New York courts determine child custody according to what they consider to be in the best interests of the child. There is no automatic presumption in favor of either parent. Of course, what constitutes a child's "best interests" can be highly subjective and requires analysis based on each family's unique situation. In many cases, the court will appoint an attorney to advocate for the child. Though each case differs, there are some common factors that the court considers in determining custody:
- Current custodial parent - Depending on a child's age and the distance between the parents' residences, there can be a natural advantage for the parent taking care of the child at the time of the hearing to have physical custody. Avoiding disruption of normal home and school habits might be heavily weighed.
- Living conditions - Safety is the paramount concern, so if one parent's home or neighborhood can be considered unsafe, judges are more likely to have the child reside with the other parent. Courts also examine who has been responsible for the child's day-to-day care to lessen the likelihood that a custodial parent will be "learning on the job."
- Parents' medical and personal history - Evidence of substance abuse or incidents of domestic violence are clear strikes against obtaining custody. The judge might also investigate whether a parent who suffers from health problems might not be able to supervise effectively.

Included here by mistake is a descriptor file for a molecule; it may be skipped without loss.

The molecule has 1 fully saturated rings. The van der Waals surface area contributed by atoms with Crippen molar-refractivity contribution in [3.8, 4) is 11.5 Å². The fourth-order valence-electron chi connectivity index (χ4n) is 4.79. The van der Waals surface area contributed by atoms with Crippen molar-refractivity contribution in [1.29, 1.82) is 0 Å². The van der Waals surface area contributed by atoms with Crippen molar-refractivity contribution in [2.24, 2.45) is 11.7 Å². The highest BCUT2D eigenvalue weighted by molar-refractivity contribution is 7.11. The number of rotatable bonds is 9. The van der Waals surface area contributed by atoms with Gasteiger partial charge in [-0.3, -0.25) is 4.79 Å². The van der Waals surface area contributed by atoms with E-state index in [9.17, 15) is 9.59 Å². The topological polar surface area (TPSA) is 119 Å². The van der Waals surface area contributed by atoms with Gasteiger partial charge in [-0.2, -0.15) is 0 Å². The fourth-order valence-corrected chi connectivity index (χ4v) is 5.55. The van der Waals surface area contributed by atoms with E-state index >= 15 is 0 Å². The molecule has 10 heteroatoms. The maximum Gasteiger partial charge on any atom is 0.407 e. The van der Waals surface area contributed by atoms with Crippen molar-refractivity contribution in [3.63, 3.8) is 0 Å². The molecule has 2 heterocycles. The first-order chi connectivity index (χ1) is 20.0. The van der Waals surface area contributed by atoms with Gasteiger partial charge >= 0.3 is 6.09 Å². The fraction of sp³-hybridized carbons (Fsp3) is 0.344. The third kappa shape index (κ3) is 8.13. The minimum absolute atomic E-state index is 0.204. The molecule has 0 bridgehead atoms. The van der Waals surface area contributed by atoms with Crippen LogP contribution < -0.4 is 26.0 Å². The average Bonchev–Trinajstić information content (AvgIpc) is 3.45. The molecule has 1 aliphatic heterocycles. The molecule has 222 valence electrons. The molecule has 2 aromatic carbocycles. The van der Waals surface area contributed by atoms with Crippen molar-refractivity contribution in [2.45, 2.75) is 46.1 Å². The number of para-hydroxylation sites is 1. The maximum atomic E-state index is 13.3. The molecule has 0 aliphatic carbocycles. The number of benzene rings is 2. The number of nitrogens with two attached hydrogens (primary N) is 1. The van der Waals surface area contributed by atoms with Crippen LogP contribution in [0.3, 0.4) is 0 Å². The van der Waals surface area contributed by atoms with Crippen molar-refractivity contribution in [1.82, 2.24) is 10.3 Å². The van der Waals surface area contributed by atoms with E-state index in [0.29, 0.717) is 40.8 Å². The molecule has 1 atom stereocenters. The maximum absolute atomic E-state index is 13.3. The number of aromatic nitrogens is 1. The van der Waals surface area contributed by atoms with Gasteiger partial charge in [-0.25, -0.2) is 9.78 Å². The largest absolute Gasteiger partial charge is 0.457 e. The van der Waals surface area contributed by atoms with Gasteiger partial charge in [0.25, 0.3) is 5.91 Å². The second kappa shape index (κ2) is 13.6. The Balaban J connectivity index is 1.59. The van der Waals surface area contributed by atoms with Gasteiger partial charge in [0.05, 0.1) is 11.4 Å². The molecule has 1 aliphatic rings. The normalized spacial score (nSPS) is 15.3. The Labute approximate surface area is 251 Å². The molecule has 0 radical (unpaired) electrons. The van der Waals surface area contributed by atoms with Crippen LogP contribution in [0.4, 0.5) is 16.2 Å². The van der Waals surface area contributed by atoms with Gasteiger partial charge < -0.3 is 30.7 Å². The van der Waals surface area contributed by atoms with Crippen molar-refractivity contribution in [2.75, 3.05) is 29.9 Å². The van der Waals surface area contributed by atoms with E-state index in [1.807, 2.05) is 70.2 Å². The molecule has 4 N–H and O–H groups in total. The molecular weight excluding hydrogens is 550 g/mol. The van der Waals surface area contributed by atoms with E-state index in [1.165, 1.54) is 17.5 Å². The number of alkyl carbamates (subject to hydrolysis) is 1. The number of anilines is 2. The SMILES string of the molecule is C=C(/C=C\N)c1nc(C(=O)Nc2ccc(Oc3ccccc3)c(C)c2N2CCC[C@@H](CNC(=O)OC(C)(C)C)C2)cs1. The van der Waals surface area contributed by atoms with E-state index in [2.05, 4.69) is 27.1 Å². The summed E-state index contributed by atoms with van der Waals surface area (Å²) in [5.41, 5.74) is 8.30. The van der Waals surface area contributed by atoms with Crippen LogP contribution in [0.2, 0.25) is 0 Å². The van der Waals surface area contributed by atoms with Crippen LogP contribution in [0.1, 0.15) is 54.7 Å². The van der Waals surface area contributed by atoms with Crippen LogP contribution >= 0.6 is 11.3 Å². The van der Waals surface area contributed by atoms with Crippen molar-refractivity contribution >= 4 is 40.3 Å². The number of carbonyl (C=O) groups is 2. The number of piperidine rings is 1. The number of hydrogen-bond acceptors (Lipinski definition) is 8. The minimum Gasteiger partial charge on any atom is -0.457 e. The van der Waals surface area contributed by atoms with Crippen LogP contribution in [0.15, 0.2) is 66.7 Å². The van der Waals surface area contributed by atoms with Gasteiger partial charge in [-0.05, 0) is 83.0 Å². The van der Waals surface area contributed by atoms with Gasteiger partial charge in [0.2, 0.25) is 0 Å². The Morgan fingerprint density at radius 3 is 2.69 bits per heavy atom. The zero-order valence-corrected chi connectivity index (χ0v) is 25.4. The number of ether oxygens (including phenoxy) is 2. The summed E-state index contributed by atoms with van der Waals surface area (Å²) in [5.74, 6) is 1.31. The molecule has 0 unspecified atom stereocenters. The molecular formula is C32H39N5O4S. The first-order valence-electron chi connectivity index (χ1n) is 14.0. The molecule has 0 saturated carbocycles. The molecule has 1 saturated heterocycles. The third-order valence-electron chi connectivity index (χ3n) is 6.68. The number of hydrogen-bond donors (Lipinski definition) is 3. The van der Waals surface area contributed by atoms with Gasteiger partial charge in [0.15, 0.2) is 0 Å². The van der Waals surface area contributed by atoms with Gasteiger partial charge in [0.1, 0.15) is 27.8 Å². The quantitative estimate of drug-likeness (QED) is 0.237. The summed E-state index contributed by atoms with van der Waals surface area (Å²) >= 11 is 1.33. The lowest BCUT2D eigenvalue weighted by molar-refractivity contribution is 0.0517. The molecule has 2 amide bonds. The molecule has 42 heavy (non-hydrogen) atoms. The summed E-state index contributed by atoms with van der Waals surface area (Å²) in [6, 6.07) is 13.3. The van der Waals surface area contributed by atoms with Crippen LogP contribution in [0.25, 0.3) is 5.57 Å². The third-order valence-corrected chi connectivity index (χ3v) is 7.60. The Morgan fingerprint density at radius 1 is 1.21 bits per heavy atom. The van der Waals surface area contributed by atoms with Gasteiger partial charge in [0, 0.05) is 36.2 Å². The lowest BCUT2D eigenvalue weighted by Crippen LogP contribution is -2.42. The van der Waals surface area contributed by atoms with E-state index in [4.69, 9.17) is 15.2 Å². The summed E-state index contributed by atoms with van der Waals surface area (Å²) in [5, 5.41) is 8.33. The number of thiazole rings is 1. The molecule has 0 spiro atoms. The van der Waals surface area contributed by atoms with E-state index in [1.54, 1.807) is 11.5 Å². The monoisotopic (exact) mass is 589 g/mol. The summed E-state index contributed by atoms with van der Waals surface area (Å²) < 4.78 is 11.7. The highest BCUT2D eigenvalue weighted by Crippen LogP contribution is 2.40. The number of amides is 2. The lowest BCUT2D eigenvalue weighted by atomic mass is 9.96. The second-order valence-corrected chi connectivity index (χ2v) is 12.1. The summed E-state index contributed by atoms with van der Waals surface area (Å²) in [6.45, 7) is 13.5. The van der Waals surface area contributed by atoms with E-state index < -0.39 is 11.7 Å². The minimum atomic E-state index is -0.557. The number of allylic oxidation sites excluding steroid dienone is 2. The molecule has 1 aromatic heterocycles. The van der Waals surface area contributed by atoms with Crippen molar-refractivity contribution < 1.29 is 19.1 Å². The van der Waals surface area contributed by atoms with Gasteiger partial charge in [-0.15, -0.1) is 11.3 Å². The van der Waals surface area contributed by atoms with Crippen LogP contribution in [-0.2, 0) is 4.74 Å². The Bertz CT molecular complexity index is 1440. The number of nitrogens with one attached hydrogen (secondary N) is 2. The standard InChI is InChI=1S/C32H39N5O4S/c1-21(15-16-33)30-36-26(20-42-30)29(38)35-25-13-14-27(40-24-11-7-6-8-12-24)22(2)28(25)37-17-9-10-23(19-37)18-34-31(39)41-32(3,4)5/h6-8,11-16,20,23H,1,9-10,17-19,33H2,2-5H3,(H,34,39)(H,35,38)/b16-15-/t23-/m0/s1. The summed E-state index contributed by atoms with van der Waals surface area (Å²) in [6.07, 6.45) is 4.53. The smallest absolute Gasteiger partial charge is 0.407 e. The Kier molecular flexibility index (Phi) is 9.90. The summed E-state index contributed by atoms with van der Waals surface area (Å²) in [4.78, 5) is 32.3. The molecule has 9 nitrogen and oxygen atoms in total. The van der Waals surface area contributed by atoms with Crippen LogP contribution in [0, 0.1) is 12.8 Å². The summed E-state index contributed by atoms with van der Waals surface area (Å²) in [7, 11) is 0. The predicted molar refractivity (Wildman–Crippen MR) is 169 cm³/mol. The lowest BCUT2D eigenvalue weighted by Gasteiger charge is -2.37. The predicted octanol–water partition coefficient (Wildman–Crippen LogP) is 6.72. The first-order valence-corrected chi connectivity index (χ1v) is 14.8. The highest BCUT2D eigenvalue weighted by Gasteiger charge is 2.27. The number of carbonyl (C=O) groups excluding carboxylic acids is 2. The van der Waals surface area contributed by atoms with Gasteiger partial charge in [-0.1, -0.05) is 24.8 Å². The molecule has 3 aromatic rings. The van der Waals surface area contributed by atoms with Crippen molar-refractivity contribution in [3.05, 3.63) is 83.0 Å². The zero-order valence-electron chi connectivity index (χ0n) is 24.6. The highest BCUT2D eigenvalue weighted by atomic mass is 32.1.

- Child's wishes - As children get older, their wishes are increasingly considered in custody determinations, but not automatically granted.
Even if physical custody is granted to one parent, New York courts grant visitation to the noncustodial parent except in situations where doing so might put the child at risk. At the firm of Goldberg Sager & Associates, Attorneys at Law, our lawyers assist divorcing spouses with child custody and visitation matters. To schedule a consultation with an experienced Brooklyn matrimonial attorney, call 347.497.3245 or contact us online.